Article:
BELLEVUE, Wash. -- The creation arm of Intellectual Ventures is its network of laboratories. Located a short drive from the company's corporate headquarters are a series of buildings where the company is at work on things it hopes to patent. These range from mosquito-killing lasers, to contraptions that keep vaccines cold for months at a time. Click through for a peek at the lab facilities and the few lab efforts under way that the company lets outsiders see.
Seen here, a human skeleton wearing an IV lab coat with an "intern" badge.
If you think this contraption looks like a projector, you'd be right. The thing is, it's projecting death. For mosquitos, that is. The technology, which has been public for years but has yet to be introduced in any commercial application, identifies female mosquitos and shoots them dead with a laser beam. The technology was developed to combat malaria, though the company says it's working to tweak it to identify other types of harmful insects.
To help demo its murderous laser technology, IV has to raise its own mosquitos in-house. Of note, the mosquitos in this cage aren't killed in the demos. IV shows it off by using a non-lethal green laser.
Inside one of the company's work areas. Every lab room has the same blue and white checkerboard tiles.
Boxes of parts, and projects-in-progress lay around one of the lab rooms.
This room is piled nearly to the ceiling with instruments, some new but many old. The company likes to buy older electronic equipment since it's usually at a steep discount.
More equipment sits, though this is only part of it. The company has a separate warehouse facility where it keeps what it can't fit in the labs.
IV has a handful of rooms just for microscopes. This one was used as part of the company's efforts to research malaria.
Inside one of IV's lab buildings is a supercomputer with more than 100 servers. The company uses part of the processing power for computational research on malaria.
Running that many servers ain't cheap. The company said it typically has monthly power bill that's in the low five figures.
Servers aren't the only things that need plugging in. Throughout its labs, the company has hanging plugs for power, Ethernet, and other networked cabling.
To keep cords from getting wildly tangled, the company keeps cables of all types hanging from wall racks.
Spotted on one box, a reminder not to take any tools from within.
One of the lab's wall clocks is a bit unusual, requiring readers to do some math to get the time.
Like most businesses, IV names its buildings and rooms after things. That trickles down to bathrooms as well. In this case, it's the "Thomas Crapper Memorial Bathroom." While an inventor, Crapper was not the inventor of the toilet.
IV's specialty microscope was designed to spot hemozoin -- a waste product that blood-feeding parasites leave behind. That includes malaria, which this invention was designed to spot more quickly and cheaply without the use of sending samples to a lab.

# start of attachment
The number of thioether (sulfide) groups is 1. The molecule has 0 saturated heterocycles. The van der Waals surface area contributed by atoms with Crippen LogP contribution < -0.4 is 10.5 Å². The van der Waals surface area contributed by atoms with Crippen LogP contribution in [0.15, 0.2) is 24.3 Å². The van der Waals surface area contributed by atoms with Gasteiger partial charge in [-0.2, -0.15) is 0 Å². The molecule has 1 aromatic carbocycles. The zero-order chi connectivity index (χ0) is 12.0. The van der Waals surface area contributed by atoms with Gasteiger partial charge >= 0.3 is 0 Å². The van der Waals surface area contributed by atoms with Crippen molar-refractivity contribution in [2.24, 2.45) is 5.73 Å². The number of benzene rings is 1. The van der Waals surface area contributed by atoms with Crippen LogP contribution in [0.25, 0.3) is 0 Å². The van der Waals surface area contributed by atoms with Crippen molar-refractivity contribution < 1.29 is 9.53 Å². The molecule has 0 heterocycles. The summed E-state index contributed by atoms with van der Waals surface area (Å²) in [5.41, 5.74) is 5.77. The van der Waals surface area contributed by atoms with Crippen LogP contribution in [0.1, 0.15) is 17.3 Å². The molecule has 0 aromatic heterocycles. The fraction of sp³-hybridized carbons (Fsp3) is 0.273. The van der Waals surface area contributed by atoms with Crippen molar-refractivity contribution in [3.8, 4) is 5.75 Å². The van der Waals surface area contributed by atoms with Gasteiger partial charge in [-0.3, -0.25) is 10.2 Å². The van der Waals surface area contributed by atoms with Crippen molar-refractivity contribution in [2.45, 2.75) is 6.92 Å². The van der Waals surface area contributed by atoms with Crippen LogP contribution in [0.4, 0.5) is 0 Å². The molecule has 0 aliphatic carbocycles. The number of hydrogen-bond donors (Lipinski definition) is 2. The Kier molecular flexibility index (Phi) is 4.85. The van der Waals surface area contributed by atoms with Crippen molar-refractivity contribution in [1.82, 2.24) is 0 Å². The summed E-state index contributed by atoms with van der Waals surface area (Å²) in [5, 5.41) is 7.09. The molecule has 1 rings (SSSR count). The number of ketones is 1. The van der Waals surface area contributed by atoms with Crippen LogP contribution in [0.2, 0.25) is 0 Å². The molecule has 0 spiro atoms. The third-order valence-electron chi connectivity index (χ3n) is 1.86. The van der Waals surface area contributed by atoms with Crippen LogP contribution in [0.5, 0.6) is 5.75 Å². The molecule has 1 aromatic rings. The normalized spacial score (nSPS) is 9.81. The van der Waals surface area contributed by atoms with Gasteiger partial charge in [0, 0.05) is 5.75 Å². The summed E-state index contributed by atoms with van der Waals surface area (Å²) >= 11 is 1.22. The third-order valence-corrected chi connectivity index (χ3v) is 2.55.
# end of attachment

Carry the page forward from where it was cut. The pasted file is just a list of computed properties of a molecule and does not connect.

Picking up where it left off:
This isn't a high-tech milk jug, but it's a distant cousin. Currently known as Project Cold Chain, this cooler technology has been designed to keep vaccines cold for months at a time, allowing them to be sent out to remote parts of the world that may not have the facilities for a dedicated refrigeration system.
Project Cold Chain may not be the final name, the company says. Nonetheless, prototype units are labeled with the moniker and the company's name.
When the company wants to think up new things, it has brainstorming sessions. It will pull together people from various disciplines, effectively lock them in this room for the day, and try to come up with answers.
The company's primary labs facility is host to a colorful assortment of machines, from 3D printers to water blade aluminum cutters. Seen here are some of the machining tools.
Just one of the machines among those in the machining section of IV's lab.
The outside of the company's headquarters near Seattle in Bellevue, Wash., is rather nondescript.
With no big sign, the only indicator this is where IV's top brass works is the small placard underneath the building identifier.
The first thing you see walking into the headquarters is a giant T-Rex head with its mouth wide open. In fact, this is the same one from Jurassic Park, something company co-founder Nathan Myhrvold acquired and brought in to have mounted on the wall.
The T-Rex looks out into the rest of the lobby, which is adorned with one of the many photos Myhrvold has taken.
The T-Rex isn't the only dinosaur you'll find. In another part of a building, this velociraptor greets you right outside a bank of elevators.
Dinosaur props are joined by real dinosaur bits. In this case, a fossilized leg.
Mere feet away from the prop T-Rex head are more dinosaur fossils.
IV keeps shelves full of antique typewriters in its entry lobby, an homage to earlier gadgetry and the change of technology.
Yet another company clock that isn't quite the norm, right down to the gears underneath.
Antique code breakers sit behind glass in the IV lobby.
Additional antiques in the IV lobby.